Crisis Assistance Helping Out on the Streets (CAHOOTS) is mobile crisis response team in Eugene, Oregon. They respond to mental health, substance use, and homelessness related calls for service instead of police.
Now, teams based on this model may be coming to cities in the West San Gabriel Valley. Care First South Pasadena will examine the prospects for such a program in local cities in an upcoming free webinar featuring Ben Adam Climer, former CAHOOTS Team Crisis Counselor.
The April 8 webinar comes as South Pasadena and other local cities are preparing their budgets for fiscal year 2021-22 and as municipalities across the nation are striving to reimagine public safety and eliminate needless use of police force.
In Eugene, the 30-year old CAHOOTS program costs about $2.1 million a year, but saves the city about $8.5 million annually by reducing the need for police. Social workers dispatched under the program handle about 17 percent of calls made each year to the Police Department. Based on its success, other Oregon cities have joined CAHOOTS. The program has been widely acclaimed in the media recently as a good model for enhancing public safety — from the Wall Street Journal and Atlantic magazine to The Daily Show with Trevor Noah.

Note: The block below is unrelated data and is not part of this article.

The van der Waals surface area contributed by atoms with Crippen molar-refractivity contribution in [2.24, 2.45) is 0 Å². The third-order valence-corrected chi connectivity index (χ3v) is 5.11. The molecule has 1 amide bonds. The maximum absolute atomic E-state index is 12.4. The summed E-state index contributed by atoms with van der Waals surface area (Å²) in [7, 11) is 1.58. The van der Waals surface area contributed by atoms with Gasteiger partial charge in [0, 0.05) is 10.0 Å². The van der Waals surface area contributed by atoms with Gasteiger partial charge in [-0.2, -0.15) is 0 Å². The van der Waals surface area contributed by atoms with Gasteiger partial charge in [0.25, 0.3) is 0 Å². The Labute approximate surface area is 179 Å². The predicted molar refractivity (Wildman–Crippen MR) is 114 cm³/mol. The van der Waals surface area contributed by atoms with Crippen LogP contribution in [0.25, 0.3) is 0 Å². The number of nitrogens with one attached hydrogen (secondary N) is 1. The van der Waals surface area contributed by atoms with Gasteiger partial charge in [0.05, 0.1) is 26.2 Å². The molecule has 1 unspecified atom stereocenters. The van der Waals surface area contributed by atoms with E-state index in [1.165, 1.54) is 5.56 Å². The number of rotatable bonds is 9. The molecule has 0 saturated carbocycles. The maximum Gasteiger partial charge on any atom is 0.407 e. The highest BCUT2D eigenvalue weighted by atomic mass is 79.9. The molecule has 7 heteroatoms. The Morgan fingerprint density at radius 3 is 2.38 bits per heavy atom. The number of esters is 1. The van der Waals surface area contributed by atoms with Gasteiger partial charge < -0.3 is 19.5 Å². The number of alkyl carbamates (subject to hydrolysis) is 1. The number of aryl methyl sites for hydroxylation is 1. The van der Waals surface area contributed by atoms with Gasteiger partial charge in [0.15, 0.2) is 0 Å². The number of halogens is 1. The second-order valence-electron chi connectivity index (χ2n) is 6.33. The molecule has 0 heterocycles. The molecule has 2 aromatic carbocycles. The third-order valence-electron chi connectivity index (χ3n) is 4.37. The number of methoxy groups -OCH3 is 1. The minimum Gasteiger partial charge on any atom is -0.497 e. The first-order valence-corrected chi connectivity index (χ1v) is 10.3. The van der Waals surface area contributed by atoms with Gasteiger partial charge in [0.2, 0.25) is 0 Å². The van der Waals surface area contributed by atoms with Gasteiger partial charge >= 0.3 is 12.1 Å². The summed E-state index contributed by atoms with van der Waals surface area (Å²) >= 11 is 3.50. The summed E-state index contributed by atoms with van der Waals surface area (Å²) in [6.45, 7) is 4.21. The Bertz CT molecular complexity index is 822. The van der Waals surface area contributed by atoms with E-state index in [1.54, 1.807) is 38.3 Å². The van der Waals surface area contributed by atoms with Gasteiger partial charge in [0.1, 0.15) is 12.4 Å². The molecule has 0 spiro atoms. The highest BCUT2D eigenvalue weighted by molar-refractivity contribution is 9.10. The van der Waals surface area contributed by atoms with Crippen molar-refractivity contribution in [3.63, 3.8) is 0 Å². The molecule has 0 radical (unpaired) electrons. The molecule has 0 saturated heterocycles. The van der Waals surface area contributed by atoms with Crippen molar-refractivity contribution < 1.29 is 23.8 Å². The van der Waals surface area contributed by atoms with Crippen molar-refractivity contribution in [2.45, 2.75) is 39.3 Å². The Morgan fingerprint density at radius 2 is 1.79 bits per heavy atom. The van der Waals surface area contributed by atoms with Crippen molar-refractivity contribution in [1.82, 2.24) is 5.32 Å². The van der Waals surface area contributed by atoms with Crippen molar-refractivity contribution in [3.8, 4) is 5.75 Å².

Locally, Climer is working with cities in the greater Los Angeles area to form a version of the program.
Climer will explain the CAHOOTS program model at a free Care First South Pasadena webinar at 7 p.m., Thursday, April 8. To get the link for the Zoom meeting, go to www.carefirstsouthpasadena.com or e-mail firstname.lastname@example.org.
Ben Adam Climer lives and works in Pasadena. He worked for the CAHOOTS Team as a crisis counselor and EMT in Eugene and Springfield, Oregon, for five years. He founded CRISIS Consulting to help cities develop mobile crisis teams based on the CAHOOTS model.
Prior to his work as a consultant, he worked as a program manager with LA County’s Housing for Health program, and prior to working on CAHOOTS, he worked as a case manager in Pasadena and Hollywood with the organization Housing Works. Ben Adam raises two children, 6 and 4, with his wife, Selene, who is a writer and student pursuing an MFA in fiction at the University of California – Riverside.